After earning a bachelor’s degree in mechanical engineering, Schroeder attended the Graduate School of Business at Indiana University where he received an MBA in finance and marketing. He began his career at Exxon Corp in Houston where he held positions of increasing responsibility in corporate planning and field operations. He left Exxon in 1982 to return to Cresline, the family business, and subsequently was named president and CEO.
Schroeder has served on Vanderbilt School of Engineering boards since 2001.
Schroeder is involved in his industry through service and past presidencies of numerous industry organizations. He serves on the boards of local industrial development groups and at the University of Evansville’s Schroeder School of Business where he also holds an honorary degree.
Cynthia Julien (CJ) Warner, BE’80, is the president and CEO of Renewable Energy Group Inc., a leading provider of cleaner, lower carbon intensity products and services. Operating internationally, REG is North America’s largest producer of advanced biofuels.
She joined the company in 2019, bringing nearly 40 years of experience in energy, oil refining and marketing, renewable fuels commercialization and related technology development.
Prior to REG, Warner served as executive vice president, operations for Andeavor (formerly Tesoro) where she oversaw Andeavor’s production system; extensive logistics system; and environment, health, safety and security groups.
Warner has held executive leadership roles at several global energy companies including Sapphire Energy, British Petroleum, UOP and Amoco. She is a featured leader in the 2008 book Becoming a Resonant Leader: Develop Your Emotional Intelligence (Harvard Business Press) and was named one of Fast Company’s 100 most creative people in business in 2010.
In addition to REG, Warner serves as a member of the Board of Directors for IDEX Corporation. She is also a member of the National Petroleum Council and the Board of Visitors of the Vanderbilt University School of Engineering.
Warner earned a bachelor’s degree in chemical engineering from Vanderbilt University and an MBA from Illinois Institute of Technology.
Jaret C. Riddick, Ph.D., is the director of the Vehicle Technology Directorate of the U.S. Army Research Laboratory at Aberdeen Proving Ground in Maryland. As director, he leads the establishment of the strategic vision for new science to enable future Army manned and unmanned, ground and air platforms. He manages and directs organizational efforts focused on fundamental and early applied research associated with autonomy, robotics, mobility, propulsion, aeromechanics and reliability.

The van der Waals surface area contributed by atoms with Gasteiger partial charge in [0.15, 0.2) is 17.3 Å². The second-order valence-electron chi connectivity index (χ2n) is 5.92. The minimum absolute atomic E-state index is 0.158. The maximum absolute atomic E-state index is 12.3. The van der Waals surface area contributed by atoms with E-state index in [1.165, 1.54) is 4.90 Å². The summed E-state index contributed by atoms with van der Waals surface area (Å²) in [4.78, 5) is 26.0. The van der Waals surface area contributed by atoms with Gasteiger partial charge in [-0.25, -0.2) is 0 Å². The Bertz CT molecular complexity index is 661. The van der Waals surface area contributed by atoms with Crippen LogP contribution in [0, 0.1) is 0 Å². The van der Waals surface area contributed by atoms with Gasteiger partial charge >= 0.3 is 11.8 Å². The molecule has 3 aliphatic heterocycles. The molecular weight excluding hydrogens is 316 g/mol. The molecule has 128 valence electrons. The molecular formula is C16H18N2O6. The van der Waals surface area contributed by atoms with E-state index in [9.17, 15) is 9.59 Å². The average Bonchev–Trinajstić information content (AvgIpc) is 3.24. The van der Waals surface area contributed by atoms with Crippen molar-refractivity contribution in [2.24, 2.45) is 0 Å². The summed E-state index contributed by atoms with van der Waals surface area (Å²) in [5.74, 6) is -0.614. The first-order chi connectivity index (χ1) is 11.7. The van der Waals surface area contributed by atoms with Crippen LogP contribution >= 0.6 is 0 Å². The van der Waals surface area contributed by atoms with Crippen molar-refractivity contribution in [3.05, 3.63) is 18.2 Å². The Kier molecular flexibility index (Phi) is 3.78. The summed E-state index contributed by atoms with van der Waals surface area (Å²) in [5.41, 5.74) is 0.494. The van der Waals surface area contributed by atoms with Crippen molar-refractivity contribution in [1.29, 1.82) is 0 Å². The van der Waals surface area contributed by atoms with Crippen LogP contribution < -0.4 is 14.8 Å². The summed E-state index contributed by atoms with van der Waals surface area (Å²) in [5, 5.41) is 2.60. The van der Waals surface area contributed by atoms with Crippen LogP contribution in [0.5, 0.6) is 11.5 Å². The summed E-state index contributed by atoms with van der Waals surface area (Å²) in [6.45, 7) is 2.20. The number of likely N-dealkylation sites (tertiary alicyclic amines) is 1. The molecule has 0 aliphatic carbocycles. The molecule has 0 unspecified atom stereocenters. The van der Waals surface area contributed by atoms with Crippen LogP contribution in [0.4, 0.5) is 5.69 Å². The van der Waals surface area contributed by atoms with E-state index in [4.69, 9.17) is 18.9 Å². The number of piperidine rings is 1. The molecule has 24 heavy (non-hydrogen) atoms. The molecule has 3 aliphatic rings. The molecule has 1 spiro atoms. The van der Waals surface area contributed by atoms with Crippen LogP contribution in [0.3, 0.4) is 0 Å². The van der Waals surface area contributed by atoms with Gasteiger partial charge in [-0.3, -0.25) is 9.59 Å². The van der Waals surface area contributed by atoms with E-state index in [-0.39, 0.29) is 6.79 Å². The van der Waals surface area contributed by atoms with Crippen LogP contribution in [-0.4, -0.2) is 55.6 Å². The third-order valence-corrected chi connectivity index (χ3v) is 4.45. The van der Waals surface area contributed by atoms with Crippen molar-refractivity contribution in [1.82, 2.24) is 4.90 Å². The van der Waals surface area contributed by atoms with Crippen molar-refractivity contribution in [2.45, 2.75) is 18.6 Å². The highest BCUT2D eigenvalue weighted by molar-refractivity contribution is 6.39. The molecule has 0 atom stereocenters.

Prior to becoming VTD director, he served as acting chief of the VTD Mechanics Division, where he supervised research efforts to reduce the logistics burdens. Before that, he was division chief and performed a detail assignment as staff specialist in the Office of the Undersecretary of Defense for Acquisition, Technology, and Logistics (OUSD). Prior to joining OUSD, Riddick was detailed to the Office of the Deputy Assistant Secretary of the Army for Research and Technology.
Riddick joined the ARL Mechanics Division of VTD in 2002. In 2012, he was promoted to lead of the Structural Integrity and Durability Team at APG, where he directed PhD-level researchers in establishing and maturing concepts for reliable, lightweight, adaptive vehicle platform technologies. His recent research focuses on additive manufacturing of multifunctional components to enable maintenance-free move and maneuver in support of the new Army Operating Concept for multi-domain battle.
Riddick holds a bachelor of science in mechanical engineering from Howard University; a master of science in mechanical engineering from North Carolina A&T State University; and a Ph.D. in engineering mechanics from Virginia Tech. In 2017, he was awarded the Office of Secretary of Defense Award of Excellence. He has served as a member of the Vanderbilt University School of Engineering Board of Visitors since 2014.
Brenda Ellis, (615) 343-6314